If you want to skip the synopsis, you can go directly to the 2009 Race Report:
The event: 1- and 2- Mile lake swim at Chris Greene Lake outside Charlottesville, VA. Chris Greene regularly serves as the USMS National 2-mile Cable Swim Championship (this year, it’s in Lake Placid) but even in a non-championship year, should you set a national record, it counts.
The Course: The setting is a small lake in a public park, so this is one open water race where you don’t have to worry about extraneous conditions like wind or waves affecting your swim. The course is a precisely measured 440 yards, marked by a rope stretched between posts and floated by small buoys. (The header photo for this blog is from the Cable Swim.) You swim down one side of the rope and back on the other (which means an about-face turn at each end)—2 complete loops for the 1-mile swim and 4 for the 2-mile. Waves of ten, seeded by 1650 time, are sent off in 30-second intervals. The finish is at the same end as the start, between two inflatable buoys.
USMS sanctioned event? Yes, so you’ll need a US masters swimming license to participate.
Wetsuit legal? No
Qualifying time/swim required? No, but you do have to be able to complete the 1 mile within an hour or the 2 mile within 2 hours. You seed yourself in your race entry form by entering your 1650 time.
Novice-friendly? Yes. A sheltered lake setting, small wave starts, comfortable water temperature and relatively easy sighting, this is a great swim for first-timers, but year after year it also attracts seasoned veterans at the top of their form as well.
What you have to contend with: The water can be quite warm, though this year it was a perfect temperature. Other than that, about all you have to worry about is the occasional floating weed and the possibility of a rope burn from getting too close to the cable. You might also want to keep in mind that the hard-core swimmers treat CGL like a sustained sprint; if your 2 mile time is in the 55-plus-minute category, expect to be lapped.
How we trained: Allison had to miss CGL this year due to schedule conflict. Since the Bay swim I’ve been focusing more on shorter distance, 3000-4000 meter workouts with more emphasis on shorter, speed-focused sets. But it’s only been a month since the Bay, and the week immediately after was really just recovery for me, so what I’m saying is that I’ve really only had a couple of weeks with this speed focus. And speed, of course, is a relative term, but the point is that I’m trying to go faster.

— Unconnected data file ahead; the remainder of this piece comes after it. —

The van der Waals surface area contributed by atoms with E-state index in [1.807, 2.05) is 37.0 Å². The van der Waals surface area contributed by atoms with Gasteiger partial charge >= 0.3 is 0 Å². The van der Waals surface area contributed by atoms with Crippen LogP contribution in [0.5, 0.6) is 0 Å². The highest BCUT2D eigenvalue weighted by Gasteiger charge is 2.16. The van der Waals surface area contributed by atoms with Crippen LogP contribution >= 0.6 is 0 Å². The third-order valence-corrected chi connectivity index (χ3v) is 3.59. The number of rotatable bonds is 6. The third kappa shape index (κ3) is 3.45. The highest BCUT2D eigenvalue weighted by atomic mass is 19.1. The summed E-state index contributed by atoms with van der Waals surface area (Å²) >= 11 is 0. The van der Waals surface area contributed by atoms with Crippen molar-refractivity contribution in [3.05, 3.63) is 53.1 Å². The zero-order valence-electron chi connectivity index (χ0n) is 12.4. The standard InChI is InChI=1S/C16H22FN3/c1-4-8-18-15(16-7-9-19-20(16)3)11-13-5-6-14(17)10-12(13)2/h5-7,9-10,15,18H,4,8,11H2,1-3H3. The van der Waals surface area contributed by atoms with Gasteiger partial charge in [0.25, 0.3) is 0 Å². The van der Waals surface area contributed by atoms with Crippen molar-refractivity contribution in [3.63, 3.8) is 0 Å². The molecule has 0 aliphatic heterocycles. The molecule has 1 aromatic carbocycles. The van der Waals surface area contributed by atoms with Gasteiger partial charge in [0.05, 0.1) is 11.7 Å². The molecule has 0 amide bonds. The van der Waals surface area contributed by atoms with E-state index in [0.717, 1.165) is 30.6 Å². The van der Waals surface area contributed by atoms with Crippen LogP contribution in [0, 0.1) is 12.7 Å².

Nice features: Even in a championship year, this is an extremely well run and very friendly, low-key event. Chris Greene Lake features a pleasant sandy beach, plenty of parking, and a bath house with running water (including cold-water outdoor shower). Good post-race food and friendly people too.
2009 top finishers: Just so you know.
In the 1 mile race, the overall winner was 19-year-old Abigail Nunn with an age group record time of 20:02.38. The men’s winner was 18-year-old Luke Robbins in a time of 21:46.62.
In the 2 mile race, having put in a good warmup with the 1-mile, Abigail Nunn came back to be the overall winner again, and broke a 12-year-old age group record (and set a new CGL women’s record) with a time of 40:39.67. The first place male finisher was Chris Stevenson, yet again breaking his own age-group record to finish in 41:03.05.
Web site: CableSwim.org.
2009 conditions included pleasantly cool water and a lightly overcast day that quickly turned sunny, but not oppressively hot. There were about 100 swimmers registered for the 2 mile race, and 63 for the 1 mile (which was first), with some of those swimmers registered for both.